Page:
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Choosing the Right Shoes for Plantar Fasciitis

Participating in marathons and similar events isn’t realistic for most people, but engaging in some form of exercise, such as walking, can still benefit their health. According to the Centers for Disease Control, all it takes to be healthy and prevent disease is two hours and a half of brisk walking a week, which can be easily cut up into five walks of thirty minutes each. But if you have a condition such as plantar fasciitis, even five minutes of walking can already be uncomfortable or even painful.

There could be a myriad of causes behind foot pain, and plantar fasciitis is one of those that top the list. It is mainly due to the inflammation of your plantar fascia, a thick band of tissue that connects your heel bone to your toes. It’s a sharp pain that is typically felt in the morning when taking your first few steps, easing slowly as you move throughout the day. But it can come back after you sit or stand for long periods.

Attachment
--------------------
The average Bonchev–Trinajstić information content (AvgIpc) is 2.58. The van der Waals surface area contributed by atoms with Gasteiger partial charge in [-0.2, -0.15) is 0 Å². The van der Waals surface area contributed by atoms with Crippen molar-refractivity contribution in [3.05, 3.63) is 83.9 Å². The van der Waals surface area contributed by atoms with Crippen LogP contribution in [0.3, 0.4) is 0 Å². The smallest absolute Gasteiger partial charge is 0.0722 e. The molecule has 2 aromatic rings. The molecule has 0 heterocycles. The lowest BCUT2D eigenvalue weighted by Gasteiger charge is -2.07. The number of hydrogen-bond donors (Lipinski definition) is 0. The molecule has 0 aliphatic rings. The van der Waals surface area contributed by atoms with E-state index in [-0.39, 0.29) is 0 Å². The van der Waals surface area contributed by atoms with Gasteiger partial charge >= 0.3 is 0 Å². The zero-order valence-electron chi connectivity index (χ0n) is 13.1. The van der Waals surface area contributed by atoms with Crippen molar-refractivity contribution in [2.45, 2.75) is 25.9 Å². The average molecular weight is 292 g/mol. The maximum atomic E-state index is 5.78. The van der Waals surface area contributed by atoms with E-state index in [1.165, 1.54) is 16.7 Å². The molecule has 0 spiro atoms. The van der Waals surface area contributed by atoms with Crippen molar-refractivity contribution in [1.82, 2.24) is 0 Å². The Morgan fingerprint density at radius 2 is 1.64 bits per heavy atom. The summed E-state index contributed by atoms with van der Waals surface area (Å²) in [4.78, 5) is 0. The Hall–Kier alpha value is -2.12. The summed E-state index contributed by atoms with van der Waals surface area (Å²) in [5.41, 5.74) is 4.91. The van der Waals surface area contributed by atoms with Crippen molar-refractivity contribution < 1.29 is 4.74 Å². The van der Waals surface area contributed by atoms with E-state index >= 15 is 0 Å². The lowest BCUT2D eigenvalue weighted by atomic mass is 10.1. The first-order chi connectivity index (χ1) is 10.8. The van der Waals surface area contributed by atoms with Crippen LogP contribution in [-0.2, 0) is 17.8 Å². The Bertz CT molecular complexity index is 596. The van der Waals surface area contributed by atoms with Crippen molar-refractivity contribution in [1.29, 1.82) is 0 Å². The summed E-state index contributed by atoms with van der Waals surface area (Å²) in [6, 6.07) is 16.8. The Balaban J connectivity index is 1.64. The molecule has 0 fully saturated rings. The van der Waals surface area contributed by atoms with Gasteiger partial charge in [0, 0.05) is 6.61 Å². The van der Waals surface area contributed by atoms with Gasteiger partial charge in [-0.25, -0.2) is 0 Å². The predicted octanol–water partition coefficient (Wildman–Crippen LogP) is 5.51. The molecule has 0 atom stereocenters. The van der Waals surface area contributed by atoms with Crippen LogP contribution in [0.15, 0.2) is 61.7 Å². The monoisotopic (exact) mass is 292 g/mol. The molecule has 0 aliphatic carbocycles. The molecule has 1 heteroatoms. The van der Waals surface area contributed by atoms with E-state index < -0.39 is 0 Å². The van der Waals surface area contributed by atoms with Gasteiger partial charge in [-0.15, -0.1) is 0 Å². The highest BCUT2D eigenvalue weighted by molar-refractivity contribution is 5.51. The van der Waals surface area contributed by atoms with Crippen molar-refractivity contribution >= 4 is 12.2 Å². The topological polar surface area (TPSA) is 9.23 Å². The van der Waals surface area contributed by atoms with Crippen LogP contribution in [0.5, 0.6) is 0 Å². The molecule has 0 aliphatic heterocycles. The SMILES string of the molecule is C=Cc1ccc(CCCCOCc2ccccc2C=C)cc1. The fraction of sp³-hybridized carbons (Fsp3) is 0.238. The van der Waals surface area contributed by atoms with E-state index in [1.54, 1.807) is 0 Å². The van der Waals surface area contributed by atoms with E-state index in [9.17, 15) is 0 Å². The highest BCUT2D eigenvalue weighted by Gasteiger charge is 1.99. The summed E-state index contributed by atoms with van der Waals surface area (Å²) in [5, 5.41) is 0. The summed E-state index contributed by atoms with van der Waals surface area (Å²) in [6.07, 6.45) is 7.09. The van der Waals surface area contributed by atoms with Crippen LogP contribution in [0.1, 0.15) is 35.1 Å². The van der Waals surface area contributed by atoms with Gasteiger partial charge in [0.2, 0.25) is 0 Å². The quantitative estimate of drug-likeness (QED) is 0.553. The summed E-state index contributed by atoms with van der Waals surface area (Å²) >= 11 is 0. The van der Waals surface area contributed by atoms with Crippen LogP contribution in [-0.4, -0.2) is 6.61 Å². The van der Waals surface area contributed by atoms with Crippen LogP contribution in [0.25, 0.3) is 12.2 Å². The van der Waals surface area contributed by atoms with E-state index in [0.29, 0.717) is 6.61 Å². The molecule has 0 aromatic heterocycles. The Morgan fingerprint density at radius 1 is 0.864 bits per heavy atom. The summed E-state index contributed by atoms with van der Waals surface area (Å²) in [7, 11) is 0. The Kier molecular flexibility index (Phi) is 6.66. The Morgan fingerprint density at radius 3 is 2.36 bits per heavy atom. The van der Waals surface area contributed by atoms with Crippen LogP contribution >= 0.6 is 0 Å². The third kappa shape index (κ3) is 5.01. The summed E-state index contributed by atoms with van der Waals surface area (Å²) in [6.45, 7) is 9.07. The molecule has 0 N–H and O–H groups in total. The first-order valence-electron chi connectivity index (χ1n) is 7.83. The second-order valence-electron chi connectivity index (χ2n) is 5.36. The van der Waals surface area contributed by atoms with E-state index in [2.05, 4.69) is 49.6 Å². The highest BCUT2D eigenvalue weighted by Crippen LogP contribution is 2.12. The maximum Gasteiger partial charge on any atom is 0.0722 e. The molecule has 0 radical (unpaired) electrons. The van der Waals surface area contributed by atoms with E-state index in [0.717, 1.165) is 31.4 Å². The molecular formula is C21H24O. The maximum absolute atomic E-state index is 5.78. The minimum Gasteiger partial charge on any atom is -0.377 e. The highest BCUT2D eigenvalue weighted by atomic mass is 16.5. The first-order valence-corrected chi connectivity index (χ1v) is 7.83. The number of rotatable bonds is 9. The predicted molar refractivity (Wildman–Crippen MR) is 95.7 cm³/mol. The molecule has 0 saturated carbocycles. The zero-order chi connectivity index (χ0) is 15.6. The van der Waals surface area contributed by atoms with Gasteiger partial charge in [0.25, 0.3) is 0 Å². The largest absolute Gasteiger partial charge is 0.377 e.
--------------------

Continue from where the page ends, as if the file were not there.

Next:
So what’s a good way to deal with the pain? You can take oral medication for the pain, but unless you treat the root cause, the condition will keep coming back. A good way to begin is to choose the right footwear. There are certain types of shoes that are meant for people with plantar fasciitis, but in general, there are things to look out for before buying a pair (say no to sandals and flip-flops!).

Deep-heel cup – ensures that your rearfoot is held in place and actually sits in the shoe

Strong heel cup – gives the rearfoot a firm but comfortable grip so it doesn’t shift or twist

Flared heel – prevents wobbling by adding stability

Adequate cushioning – reduces the pressure as you take steps when walking

Arch support – scatters weight in equal proportions around the foot and supports affected tissue (plantar fascia)

Podiatrists recommend buying footwear later in the day, a time when the feet have swollen a bit as they often do. And though this may seem like a basic, don’t just depend on the size of your last pair of shoes because manufacturer sizing can differ widely. Because your feet will never be exactly equal in length, buy shoes for the larger foot. Also try on a pair with socks or hose on, or any other orthotic devices you may be using. These things can make a huge difference in terms of fit and comfort. Finally, don’t pay for any footwear unless you’re completely sure they’re good for you.

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